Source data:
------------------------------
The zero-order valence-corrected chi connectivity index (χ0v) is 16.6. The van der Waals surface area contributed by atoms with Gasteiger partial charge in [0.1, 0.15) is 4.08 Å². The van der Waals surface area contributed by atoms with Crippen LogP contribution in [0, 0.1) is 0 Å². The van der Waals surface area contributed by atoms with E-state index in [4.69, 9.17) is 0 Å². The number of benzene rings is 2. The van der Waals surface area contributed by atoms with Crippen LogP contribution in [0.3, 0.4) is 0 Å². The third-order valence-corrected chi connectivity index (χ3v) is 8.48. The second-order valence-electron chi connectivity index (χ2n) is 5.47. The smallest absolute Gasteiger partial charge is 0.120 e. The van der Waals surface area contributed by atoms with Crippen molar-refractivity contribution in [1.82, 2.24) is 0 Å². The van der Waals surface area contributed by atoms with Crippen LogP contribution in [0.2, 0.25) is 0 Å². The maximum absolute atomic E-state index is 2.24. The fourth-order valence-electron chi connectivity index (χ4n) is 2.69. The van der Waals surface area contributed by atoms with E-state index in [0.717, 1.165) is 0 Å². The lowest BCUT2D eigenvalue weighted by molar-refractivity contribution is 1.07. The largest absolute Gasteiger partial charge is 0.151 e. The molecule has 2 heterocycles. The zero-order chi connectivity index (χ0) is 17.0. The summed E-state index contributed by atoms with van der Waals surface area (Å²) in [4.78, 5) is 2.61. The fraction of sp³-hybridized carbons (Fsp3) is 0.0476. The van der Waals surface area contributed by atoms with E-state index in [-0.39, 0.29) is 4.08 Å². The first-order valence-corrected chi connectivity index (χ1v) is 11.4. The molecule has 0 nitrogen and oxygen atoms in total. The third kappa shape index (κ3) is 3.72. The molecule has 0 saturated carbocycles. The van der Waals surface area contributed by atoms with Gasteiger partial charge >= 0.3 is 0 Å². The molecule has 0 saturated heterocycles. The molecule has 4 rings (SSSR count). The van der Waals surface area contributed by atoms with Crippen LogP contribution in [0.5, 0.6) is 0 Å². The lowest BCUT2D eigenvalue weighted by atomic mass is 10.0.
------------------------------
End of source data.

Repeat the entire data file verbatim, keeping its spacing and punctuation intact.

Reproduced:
The zero-order valence-corrected chi connectivity index (χ0v) is 16.6. The van der Waals surface area contributed by atoms with Gasteiger partial charge in [0.1, 0.15) is 4.08 Å². The van der Waals surface area contributed by atoms with Crippen LogP contribution in [0, 0.1) is 0 Å². The van der Waals surface area contributed by atoms with E-state index in [4.69, 9.17) is 0 Å². The number of benzene rings is 2. The van der Waals surface area contributed by atoms with Crippen LogP contribution in [0.3, 0.4) is 0 Å². The third-order valence-corrected chi connectivity index (χ3v) is 8.48. The second-order valence-electron chi connectivity index (χ2n) is 5.47. The smallest absolute Gasteiger partial charge is 0.120 e. The van der Waals surface area contributed by atoms with Crippen molar-refractivity contribution in [1.82, 2.24) is 0 Å². The van der Waals surface area contributed by atoms with Crippen LogP contribution in [0.2, 0.25) is 0 Å². The maximum absolute atomic E-state index is 2.24. The fourth-order valence-electron chi connectivity index (χ4n) is 2.69. The van der Waals surface area contributed by atoms with E-state index in [0.717, 1.165) is 0 Å². The lowest BCUT2D eigenvalue weighted by molar-refractivity contribution is 1.07. The largest absolute Gasteiger partial charge is 0.151 e. The molecule has 2 heterocycles. The zero-order chi connectivity index (χ0) is 17.0. The summed E-state index contributed by atoms with van der Waals surface area (Å²) in [4.78, 5) is 2.61. The fraction of sp³-hybridized carbons (Fsp3) is 0.0476. The van der Waals surface area contributed by atoms with E-state index in [-0.39, 0.29) is 4.08 Å². The first-order valence-corrected chi connectivity index (χ1v) is 11.4. The molecule has 0 nitrogen and oxygen atoms in total. The third kappa shape index (κ3) is 3.72. The molecule has 0 saturated carbocycles. The van der Waals surface area contributed by atoms with Gasteiger partial charge >= 0.3 is 0 Å². The molecule has 0 saturated heterocycles. The molecule has 4 rings (SSSR count). The van der Waals surface area contributed by atoms with Crippen LogP contribution in [0.5, 0.6) is 0 Å². The lowest BCUT2D eigenvalue weighted by atomic mass is 10.0.